Behavioral health treatment more accessible: Affordable Care Act
Oftentimes, people who suffer from mental health crises end up in an emergency room with nowhere else to turn. This strains hospital emergency services.
The reasons for an emergency room visit vary from patient to patient, but they frequently resulted from the sufferer not having insurance, having exhausted the amount of mental health visits allotted by their insurer or not having the resources available to be aware of and treat their illness before it became unmanageable.
That will all change as mental health treatment becomes an essential health benefit.
Beginning in 2014, mental health and substance abuse services are classified among the ten “Essential Health Benefits” under the Affordable Care Act. The new health insurance marketplaces cannot apply yearly or lifetime dollar limits on coverage of these benefits. Nor can insurers deny anyone coverage or charge more for pre-existing conditions.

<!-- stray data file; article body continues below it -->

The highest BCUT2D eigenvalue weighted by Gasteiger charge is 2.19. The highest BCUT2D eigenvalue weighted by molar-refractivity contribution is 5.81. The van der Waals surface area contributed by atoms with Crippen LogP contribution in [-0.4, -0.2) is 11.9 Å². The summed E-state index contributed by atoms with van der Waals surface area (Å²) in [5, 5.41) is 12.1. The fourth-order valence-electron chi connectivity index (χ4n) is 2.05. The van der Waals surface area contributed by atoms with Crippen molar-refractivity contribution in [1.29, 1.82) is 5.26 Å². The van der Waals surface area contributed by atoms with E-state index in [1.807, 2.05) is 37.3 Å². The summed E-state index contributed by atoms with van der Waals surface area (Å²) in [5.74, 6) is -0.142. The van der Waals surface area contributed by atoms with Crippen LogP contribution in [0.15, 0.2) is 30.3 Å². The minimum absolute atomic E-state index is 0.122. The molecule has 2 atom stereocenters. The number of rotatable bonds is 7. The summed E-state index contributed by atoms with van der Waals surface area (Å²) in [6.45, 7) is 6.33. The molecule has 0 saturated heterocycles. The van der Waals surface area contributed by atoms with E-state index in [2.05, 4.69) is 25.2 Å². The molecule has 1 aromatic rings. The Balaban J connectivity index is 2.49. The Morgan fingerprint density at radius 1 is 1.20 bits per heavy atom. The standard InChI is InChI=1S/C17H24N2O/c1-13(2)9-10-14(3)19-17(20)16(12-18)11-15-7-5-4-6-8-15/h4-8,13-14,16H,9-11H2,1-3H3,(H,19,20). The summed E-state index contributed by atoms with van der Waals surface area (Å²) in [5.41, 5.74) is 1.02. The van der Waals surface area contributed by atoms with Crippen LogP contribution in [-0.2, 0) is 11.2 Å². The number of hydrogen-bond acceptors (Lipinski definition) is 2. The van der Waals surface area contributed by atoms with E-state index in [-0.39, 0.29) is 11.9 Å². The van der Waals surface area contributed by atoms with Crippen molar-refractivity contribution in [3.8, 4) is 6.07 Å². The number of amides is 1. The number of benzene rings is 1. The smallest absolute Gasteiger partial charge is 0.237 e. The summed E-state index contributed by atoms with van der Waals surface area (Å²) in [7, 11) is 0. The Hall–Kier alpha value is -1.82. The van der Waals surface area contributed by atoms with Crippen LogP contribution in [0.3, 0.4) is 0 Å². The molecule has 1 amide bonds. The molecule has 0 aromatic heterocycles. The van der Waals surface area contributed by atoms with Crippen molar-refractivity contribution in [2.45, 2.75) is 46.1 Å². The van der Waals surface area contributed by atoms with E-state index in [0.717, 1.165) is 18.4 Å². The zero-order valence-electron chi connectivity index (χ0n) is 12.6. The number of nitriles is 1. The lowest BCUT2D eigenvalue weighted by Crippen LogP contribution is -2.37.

The Affordable Care Act will benefit both mental health patients and providers. Patients will have the coverage they need, and providers will have more certainty from insurance companies that their fees will be covered, which is great news for behavioral health students and current practitioners.
About one in four adult Americans suffer from a mental illness each year. According to the U.S. Department of Health and Human Services, in 2012, there were 5.4 million adults suffering from a mental illness who did not receive any mental health services.
It’s great to know that Americans battling mental and behavioral health issues can focus on fighting the illness and not the insurance providers.
For those interested in a Behavioral Health Degree, our program is offered at Reading, Pottsville or Philadelphia locations. Our program maintains an extremely high employment placement rate, and the Career Services Office can provide assistance to graduates with resume preparation, interview help and job search advice.